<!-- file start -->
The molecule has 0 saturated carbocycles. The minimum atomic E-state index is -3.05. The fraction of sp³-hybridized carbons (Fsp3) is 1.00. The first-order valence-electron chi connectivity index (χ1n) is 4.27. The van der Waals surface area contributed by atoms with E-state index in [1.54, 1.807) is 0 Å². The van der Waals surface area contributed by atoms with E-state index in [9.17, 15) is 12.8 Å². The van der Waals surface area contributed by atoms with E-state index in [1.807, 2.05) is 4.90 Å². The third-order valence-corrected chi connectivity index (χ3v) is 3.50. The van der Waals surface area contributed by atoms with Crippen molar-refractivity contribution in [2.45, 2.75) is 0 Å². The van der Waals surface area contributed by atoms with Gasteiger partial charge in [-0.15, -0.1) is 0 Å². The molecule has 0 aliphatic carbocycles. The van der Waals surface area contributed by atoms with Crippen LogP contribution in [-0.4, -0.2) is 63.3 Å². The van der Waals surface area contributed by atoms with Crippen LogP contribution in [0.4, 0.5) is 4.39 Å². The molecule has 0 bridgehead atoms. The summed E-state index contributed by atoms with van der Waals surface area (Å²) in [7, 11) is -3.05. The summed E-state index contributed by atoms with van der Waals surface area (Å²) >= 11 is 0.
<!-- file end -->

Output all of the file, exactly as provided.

The molecule has 0 saturated carbocycles. The minimum atomic E-state index is -3.05. The fraction of sp³-hybridized carbons (Fsp3) is 1.00. The first-order valence-electron chi connectivity index (χ1n) is 4.27. The van der Waals surface area contributed by atoms with E-state index in [1.54, 1.807) is 0 Å². The van der Waals surface area contributed by atoms with E-state index in [9.17, 15) is 12.8 Å². The van der Waals surface area contributed by atoms with E-state index in [1.807, 2.05) is 4.90 Å². The third-order valence-corrected chi connectivity index (χ3v) is 3.50. The van der Waals surface area contributed by atoms with Crippen molar-refractivity contribution in [2.45, 2.75) is 0 Å². The van der Waals surface area contributed by atoms with Gasteiger partial charge in [-0.15, -0.1) is 0 Å². The molecule has 0 aliphatic carbocycles. The van der Waals surface area contributed by atoms with Crippen LogP contribution in [-0.4, -0.2) is 63.3 Å². The van der Waals surface area contributed by atoms with Crippen LogP contribution in [0.4, 0.5) is 4.39 Å². The molecule has 0 bridgehead atoms. The summed E-state index contributed by atoms with van der Waals surface area (Å²) in [7, 11) is -3.05. The summed E-state index contributed by atoms with van der Waals surface area (Å²) >= 11 is 0.